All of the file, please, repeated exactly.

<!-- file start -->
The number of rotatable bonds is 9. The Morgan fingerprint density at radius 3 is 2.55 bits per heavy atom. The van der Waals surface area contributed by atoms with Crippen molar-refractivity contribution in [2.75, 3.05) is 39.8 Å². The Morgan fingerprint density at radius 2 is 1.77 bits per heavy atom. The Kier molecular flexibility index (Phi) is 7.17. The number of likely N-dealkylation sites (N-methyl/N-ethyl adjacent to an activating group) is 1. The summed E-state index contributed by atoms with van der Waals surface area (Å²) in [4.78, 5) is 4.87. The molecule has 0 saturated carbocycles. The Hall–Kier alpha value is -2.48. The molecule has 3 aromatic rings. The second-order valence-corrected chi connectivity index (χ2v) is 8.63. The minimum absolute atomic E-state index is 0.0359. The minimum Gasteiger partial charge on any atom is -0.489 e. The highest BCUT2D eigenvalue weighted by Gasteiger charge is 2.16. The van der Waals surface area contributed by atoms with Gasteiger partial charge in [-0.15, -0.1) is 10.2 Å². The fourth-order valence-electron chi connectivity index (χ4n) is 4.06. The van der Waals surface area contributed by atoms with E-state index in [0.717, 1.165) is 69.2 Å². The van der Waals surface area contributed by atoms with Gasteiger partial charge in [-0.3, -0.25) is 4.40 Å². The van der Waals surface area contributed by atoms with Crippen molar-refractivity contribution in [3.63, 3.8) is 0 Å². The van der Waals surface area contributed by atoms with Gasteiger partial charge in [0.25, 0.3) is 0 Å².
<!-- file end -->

The number of rotatable bonds is 9. The Morgan fingerprint density at radius 3 is 2.55 bits per heavy atom. The van der Waals surface area contributed by atoms with Crippen molar-refractivity contribution in [2.75, 3.05) is 39.8 Å². The Morgan fingerprint density at radius 2 is 1.77 bits per heavy atom. The Kier molecular flexibility index (Phi) is 7.17. The number of likely N-dealkylation sites (N-methyl/N-ethyl adjacent to an activating group) is 1. The summed E-state index contributed by atoms with van der Waals surface area (Å²) in [4.78, 5) is 4.87. The molecule has 0 saturated carbocycles. The Hall–Kier alpha value is -2.48. The molecule has 3 aromatic rings. The second-order valence-corrected chi connectivity index (χ2v) is 8.63. The minimum absolute atomic E-state index is 0.0359. The minimum Gasteiger partial charge on any atom is -0.489 e. The highest BCUT2D eigenvalue weighted by Gasteiger charge is 2.16. The van der Waals surface area contributed by atoms with Gasteiger partial charge in [-0.15, -0.1) is 10.2 Å². The fourth-order valence-electron chi connectivity index (χ4n) is 4.06. The van der Waals surface area contributed by atoms with E-state index in [0.717, 1.165) is 69.2 Å². The van der Waals surface area contributed by atoms with Gasteiger partial charge in [-0.3, -0.25) is 4.40 Å². The van der Waals surface area contributed by atoms with Crippen molar-refractivity contribution in [3.63, 3.8) is 0 Å². The van der Waals surface area contributed by atoms with Gasteiger partial charge in [0.25, 0.3) is 0 Å².